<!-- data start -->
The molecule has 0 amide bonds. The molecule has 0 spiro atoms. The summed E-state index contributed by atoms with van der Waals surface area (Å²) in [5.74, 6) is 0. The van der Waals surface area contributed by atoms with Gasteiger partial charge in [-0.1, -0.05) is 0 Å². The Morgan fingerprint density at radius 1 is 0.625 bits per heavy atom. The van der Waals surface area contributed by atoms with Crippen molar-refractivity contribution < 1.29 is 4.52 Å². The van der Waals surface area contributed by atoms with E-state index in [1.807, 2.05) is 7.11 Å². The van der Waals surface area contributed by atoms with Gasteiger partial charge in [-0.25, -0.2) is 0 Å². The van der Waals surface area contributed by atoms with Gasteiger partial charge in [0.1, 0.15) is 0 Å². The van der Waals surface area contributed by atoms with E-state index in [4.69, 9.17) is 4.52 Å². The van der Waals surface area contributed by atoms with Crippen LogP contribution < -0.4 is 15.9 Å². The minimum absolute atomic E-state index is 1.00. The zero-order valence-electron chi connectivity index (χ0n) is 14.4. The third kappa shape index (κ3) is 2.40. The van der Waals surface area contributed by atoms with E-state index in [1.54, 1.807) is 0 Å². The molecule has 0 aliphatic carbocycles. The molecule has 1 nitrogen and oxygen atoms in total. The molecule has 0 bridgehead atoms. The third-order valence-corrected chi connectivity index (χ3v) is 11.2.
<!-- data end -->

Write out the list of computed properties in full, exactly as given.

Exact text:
The molecule has 0 amide bonds. The molecule has 0 spiro atoms. The summed E-state index contributed by atoms with van der Waals surface area (Å²) in [5.74, 6) is 0. The van der Waals surface area contributed by atoms with Gasteiger partial charge in [-0.1, -0.05) is 0 Å². The Morgan fingerprint density at radius 1 is 0.625 bits per heavy atom. The van der Waals surface area contributed by atoms with Crippen molar-refractivity contribution < 1.29 is 4.52 Å². The van der Waals surface area contributed by atoms with E-state index in [1.807, 2.05) is 7.11 Å². The van der Waals surface area contributed by atoms with Gasteiger partial charge in [-0.25, -0.2) is 0 Å². The van der Waals surface area contributed by atoms with Gasteiger partial charge in [0.1, 0.15) is 0 Å². The van der Waals surface area contributed by atoms with E-state index in [4.69, 9.17) is 4.52 Å². The van der Waals surface area contributed by atoms with Crippen LogP contribution < -0.4 is 15.9 Å². The minimum absolute atomic E-state index is 1.00. The zero-order valence-electron chi connectivity index (χ0n) is 14.4. The third kappa shape index (κ3) is 2.40. The van der Waals surface area contributed by atoms with E-state index in [1.54, 1.807) is 0 Å². The molecule has 0 aliphatic carbocycles. The molecule has 1 nitrogen and oxygen atoms in total. The molecule has 0 bridgehead atoms. The third-order valence-corrected chi connectivity index (χ3v) is 11.2.